A suggestion indicated in the UNESCO report is that people need to do more research to understand these technologies better and figure out through data gathering, verification, and comparison if they’re safe and useful. This may also mean that companies, brands, and organizations might have to start being more open to the public on the effectiveness and the process of making their carbon-removal and solar-reflecting methods.
When a team of engineers from Purdue University invented the whitest paint ever that can cool buildings down and can be applied to other objects and surfaces to achieve the same effect, they detailed the information in their study, which included the paint reflecting up to 98.1 percent of sunlight back into space. In 2022, they made changes to the formula to make it even lighter and thinner and documented it, including what went into the formula and results of the findings for public viewing.
Carbonaide’s carbon-negative concrete | image by Carbonaide | read more here
In this case, the viewers can freely read the information themselves, so they can be updated on whether or not the white paint can deflect heat. The engineers’ attempt to be transparent with their information can help the viewers form their deductions and allow them to find ways to verify the effectiveness of the formula in cooling down spaces. The same theory may go with Brilliant Planet’s massive algae ponds in the coastal desert of Morocco which targets to sequester carbon at the gigaton scale.
The team states that they would produce algae and convert it into stable biomass before burying it, where the carbon dioxide remains stable and locked for thousands of years. This method is thought of to remove carbon dioxide permanently from the atmosphere, and in the process, they can also deacidify vast amounts of seawater to strengthen the local coastal ecosystem.
While the information is online, the team’s scarce updates on their progress may validate UNESCO’s report on the lack of transparency in introducing and building new climate engineering technologies, some of them can even lead to high costs of development and deployment which could also exacerbate global inequalities between countries of different economic weight, especially in terms of the distribution of risks.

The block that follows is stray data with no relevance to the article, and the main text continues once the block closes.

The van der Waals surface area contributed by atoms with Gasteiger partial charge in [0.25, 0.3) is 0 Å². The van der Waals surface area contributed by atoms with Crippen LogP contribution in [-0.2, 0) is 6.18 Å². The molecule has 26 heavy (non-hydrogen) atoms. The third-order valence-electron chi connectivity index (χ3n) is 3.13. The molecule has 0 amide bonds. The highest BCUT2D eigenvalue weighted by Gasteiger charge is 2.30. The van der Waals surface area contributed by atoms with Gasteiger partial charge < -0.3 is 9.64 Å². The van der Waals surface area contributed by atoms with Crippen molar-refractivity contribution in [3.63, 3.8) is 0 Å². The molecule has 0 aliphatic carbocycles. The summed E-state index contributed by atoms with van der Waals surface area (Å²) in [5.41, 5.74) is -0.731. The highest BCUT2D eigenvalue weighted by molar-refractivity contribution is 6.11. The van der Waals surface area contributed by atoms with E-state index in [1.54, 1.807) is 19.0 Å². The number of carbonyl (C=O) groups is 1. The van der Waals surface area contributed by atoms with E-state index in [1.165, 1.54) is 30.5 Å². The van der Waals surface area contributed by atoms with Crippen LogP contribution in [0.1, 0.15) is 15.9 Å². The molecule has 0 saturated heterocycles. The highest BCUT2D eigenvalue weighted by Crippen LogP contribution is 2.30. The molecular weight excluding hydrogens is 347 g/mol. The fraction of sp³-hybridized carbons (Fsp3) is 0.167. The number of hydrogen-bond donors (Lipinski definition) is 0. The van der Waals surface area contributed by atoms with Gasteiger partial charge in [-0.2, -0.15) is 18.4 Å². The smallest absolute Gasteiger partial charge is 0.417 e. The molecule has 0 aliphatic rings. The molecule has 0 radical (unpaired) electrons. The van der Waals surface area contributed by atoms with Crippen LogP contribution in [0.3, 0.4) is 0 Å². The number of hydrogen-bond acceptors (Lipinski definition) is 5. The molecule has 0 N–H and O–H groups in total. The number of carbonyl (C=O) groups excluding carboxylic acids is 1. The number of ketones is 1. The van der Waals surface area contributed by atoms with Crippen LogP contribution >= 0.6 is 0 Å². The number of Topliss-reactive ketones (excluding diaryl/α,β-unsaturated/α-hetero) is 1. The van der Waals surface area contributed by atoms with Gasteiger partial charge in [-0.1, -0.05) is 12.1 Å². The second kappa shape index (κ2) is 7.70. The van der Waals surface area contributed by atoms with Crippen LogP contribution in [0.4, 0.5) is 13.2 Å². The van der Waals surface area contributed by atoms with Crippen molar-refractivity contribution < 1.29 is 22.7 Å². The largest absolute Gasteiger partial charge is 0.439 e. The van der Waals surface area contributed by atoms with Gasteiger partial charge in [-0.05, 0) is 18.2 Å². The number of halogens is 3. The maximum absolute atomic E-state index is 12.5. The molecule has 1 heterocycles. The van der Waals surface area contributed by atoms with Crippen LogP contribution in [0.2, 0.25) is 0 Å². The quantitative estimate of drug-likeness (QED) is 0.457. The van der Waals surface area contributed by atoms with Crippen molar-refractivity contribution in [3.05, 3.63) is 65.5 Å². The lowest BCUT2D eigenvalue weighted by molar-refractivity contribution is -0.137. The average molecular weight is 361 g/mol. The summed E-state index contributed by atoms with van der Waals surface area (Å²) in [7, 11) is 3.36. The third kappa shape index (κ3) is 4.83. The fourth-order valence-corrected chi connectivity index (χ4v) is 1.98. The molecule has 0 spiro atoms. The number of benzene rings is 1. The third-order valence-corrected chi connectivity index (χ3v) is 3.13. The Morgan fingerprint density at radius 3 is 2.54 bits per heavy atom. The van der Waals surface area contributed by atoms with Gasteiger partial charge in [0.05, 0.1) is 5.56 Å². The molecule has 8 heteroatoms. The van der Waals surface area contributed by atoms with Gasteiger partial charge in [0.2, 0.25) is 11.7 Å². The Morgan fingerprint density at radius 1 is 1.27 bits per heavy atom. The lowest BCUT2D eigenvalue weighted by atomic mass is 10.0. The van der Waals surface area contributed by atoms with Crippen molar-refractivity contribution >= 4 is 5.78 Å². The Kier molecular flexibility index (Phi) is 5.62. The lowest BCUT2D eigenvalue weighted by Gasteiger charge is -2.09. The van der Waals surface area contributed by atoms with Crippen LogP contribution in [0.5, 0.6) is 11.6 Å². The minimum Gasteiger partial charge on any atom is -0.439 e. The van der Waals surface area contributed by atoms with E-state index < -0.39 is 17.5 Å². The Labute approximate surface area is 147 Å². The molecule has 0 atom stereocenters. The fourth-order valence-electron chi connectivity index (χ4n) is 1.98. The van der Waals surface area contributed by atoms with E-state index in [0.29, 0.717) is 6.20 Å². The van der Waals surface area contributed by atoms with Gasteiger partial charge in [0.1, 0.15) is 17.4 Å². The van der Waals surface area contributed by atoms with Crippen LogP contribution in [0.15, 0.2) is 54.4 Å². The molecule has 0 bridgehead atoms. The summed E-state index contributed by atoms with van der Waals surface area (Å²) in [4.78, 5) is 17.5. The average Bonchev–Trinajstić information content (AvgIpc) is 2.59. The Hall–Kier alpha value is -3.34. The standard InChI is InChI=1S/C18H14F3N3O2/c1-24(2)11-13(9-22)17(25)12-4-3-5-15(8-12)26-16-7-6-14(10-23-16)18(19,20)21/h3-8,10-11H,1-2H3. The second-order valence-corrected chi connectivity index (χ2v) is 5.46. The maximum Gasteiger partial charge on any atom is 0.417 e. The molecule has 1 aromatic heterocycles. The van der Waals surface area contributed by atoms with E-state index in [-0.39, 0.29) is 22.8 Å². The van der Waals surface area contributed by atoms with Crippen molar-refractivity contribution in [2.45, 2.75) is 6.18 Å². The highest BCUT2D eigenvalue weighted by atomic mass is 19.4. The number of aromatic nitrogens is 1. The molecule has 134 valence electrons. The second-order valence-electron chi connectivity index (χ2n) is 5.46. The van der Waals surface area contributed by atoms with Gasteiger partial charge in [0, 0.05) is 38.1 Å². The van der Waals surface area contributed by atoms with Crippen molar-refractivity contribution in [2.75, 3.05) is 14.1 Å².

SOM’s Urban Sequoia tower concept, which was unveiled at COP26, may also share the same high-cost concern, but it can be outweighed if the desired outcomes for it are reaped eventually. The concept of the tower is to capture carbon, purify the air, and regenerate the environment by minimizing the materials that would be used to construct it and integrating biomaterials, advanced biomass, and carbon capture technologies into the architecture.
SOM hopes that in the first five years of the tower’s life, the building would reach a 100 percent reduction in whole-life carbon and that over its 100-year lifespan, the building would absorb more than 300 percent of the amount of carbon emitted in its construction and operation (meaning carbon would inevitably be produced first).
whitest paint ever | image by John Underwood, courtesy Purdue University | read more here
UNESCO’s ethics of climate engineering reports governance
UNESCO’s report enlists specific recommendations for Climate Engineering research and governance. The ethics see the participation of the countries that should make laws to control these new climate technologies because they could cause harm. In this way, if something goes wrong, there would be rules to deal with it. These nations also need to think about how their decisions on climate technologies might affect other countries since this is a shared responsibility, so they should work together openly.
UNESCO also states that people who are most affected by climate change, especially those who might be harmed by these technologies, should be involved in making decisions about them. As for the scientists, they should also follow clear ethical rules that are agreed upon internationally when they study and develop these climate technologies.
UNESCO shares the report, which can be read here, on the Ethics of Climate Engineering to its 194 member countries for them to know, understand, and apply the rules regarding designing new technologies that can reduce carbon emissions and reflect sunlight back into space, such as the conceptual Oversky infrastructure which hopes to combat urban heat waves using radiative cooling applied on a series of floating, modular systems.
SOM’s Urban Sequoia tower | rendering © SOM | read more here
name: Report on the Ethics of Climate Engineering
advisory body: World Commission on the Ethics of Scientific Knowledge and Technology
CARBON NEUTRALITY? (143)
CLIMATE CHANGE (147)
SOLAR POWER (368)